Dog and cat eating food from a bowl

This month we’ve been focusing our attention on nutrition.  We’ve learned that keeping your pet at a healthy weight and feeding a high-quality pet food can quite literally add years to your pet’s life.  We’ve also tackled the “Grain-Free” myth regarding pet foods.   Today we are going to finish our month of nutrition discussing another common myth that by-products in pet food are a bad thing.  We don’t hear it hyped quite so much anymore, now that “grain free” is the newest fad, but many people get hung up on by-products in food.  Why? There is nothing wrong with by-products in pet food.  Utilization of by-products allow fuller use of the whole animal, leading to less waste.  By-products are those parts not usually consumed by most people, although some people do eat them.  AAFCO, the organization that regulates pet foods, defines by-products as:

The non-rendered, clean parts, other than meat, derived from slaughtered mammals. It includes, but is not limited to, lungs, spleen, kidneys, brain, livers, blood, bone, partially de-fatted low temperature fatty tissue, and stomachs and intestines freed of their contents. It does not include hair, horns, teeth and hoofs.”

In other words, it’s all those parts that aren’t actual muscle tissue, including bones and organs, but not hair/feathers, hooves/horns/nails or teeth.  A common misperception is that by-products are the parts of an animal that aren’t used for human consumption; this is not true! Some of these by-products are consumed by people (organs, stomach, intestine), but others are not.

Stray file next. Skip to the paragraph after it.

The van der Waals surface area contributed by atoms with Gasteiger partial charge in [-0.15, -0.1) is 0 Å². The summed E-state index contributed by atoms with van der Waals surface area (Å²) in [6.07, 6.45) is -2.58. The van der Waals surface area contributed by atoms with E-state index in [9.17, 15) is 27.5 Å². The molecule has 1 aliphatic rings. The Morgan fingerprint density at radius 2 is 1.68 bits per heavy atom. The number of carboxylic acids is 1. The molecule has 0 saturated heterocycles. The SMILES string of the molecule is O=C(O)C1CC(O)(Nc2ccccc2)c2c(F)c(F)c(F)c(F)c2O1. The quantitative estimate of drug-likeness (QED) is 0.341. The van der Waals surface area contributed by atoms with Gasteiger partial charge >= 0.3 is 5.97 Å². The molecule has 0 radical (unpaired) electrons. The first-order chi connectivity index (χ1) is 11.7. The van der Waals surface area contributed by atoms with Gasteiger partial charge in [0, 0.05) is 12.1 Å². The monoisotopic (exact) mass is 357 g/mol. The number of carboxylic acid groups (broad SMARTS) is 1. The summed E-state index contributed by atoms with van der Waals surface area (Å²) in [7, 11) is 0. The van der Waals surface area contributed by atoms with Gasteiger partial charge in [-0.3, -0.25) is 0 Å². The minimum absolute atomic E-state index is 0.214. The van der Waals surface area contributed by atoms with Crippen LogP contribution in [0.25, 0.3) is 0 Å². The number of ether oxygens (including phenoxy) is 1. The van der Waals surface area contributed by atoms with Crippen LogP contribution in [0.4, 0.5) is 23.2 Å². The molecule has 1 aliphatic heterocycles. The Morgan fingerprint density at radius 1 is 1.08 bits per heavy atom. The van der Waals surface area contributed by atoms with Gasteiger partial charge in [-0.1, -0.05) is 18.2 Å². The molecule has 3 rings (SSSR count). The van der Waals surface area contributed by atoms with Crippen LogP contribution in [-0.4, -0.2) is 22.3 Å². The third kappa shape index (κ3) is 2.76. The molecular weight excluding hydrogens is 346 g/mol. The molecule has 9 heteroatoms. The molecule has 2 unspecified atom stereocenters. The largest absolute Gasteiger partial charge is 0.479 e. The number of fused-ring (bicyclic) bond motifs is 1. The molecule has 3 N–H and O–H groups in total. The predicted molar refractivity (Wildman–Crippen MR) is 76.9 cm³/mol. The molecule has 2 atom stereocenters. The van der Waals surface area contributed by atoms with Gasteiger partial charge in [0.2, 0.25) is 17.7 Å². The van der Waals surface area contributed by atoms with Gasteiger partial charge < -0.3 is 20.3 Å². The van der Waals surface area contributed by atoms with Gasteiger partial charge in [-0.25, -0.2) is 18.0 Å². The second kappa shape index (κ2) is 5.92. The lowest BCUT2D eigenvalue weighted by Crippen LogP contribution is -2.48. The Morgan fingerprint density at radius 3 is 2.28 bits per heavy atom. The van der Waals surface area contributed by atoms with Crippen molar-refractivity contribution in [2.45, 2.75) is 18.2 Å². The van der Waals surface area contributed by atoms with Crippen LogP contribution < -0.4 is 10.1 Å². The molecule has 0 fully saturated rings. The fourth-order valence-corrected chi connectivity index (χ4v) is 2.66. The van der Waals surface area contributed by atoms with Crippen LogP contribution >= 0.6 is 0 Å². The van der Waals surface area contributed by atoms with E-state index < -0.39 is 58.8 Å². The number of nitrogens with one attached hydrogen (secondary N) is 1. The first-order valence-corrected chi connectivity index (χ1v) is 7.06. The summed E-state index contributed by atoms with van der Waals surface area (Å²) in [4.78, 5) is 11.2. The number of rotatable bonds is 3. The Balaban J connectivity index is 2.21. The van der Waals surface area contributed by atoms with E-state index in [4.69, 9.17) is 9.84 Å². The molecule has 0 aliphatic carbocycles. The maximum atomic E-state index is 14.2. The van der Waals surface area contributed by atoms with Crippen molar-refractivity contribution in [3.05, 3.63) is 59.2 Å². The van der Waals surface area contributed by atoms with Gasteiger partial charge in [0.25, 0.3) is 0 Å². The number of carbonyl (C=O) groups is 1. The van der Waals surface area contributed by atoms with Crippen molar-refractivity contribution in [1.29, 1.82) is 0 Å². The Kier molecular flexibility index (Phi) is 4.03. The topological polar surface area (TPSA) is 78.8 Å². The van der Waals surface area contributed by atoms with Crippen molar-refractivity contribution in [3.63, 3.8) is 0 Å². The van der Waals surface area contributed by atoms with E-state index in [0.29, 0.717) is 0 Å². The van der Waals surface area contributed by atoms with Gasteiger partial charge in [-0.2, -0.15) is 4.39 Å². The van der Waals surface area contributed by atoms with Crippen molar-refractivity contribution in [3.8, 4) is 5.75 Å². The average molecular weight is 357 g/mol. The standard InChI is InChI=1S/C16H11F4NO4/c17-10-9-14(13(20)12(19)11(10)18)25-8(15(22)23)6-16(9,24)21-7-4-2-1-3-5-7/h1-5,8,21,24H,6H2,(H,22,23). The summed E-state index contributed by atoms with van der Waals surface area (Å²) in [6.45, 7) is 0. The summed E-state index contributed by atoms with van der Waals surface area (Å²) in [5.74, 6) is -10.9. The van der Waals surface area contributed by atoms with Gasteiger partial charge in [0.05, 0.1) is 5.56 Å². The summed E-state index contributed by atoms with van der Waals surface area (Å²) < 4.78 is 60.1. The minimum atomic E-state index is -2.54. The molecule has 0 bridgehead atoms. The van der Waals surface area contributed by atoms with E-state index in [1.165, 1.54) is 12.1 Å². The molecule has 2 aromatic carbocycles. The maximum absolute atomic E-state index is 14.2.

By-products are useful parts of animals otherwise being used for human consumption.  Use of by-products in pet food allows for another important protein source other than whole muscle and also provides additional nutrients that your pet can’t get from muscle alone. It’s also cheaper than whole muscle – not in quality, but in cost. Think of how much you pay for beef or chicken at the store. Even in a ground state, it’s still expensive.  Think if your pet ate 25-30% (an average protein content in pet foods) of your ground beef or chicken twice a day, how expensive that would be!

Your pet does not mind the by-products in their food.  It’s actually a natural way of eating for your pet and provides your pet with a well-rounded diet.  Granted, pets have been domesticated for quite some time, but their wild counterparts eat almost everything of what they catch.  Also, if an animal was only used for whole muscle products (steaks, chicken breasts), think of the waste that would occur if by-products were not utilized!  By using by-products in pet food, we allow for full utilization of the whole animal, as well as providing additional important nutrients in your pet’s’ diet.  As always, if you have any questions about the best nutrition for your pet, please contact us!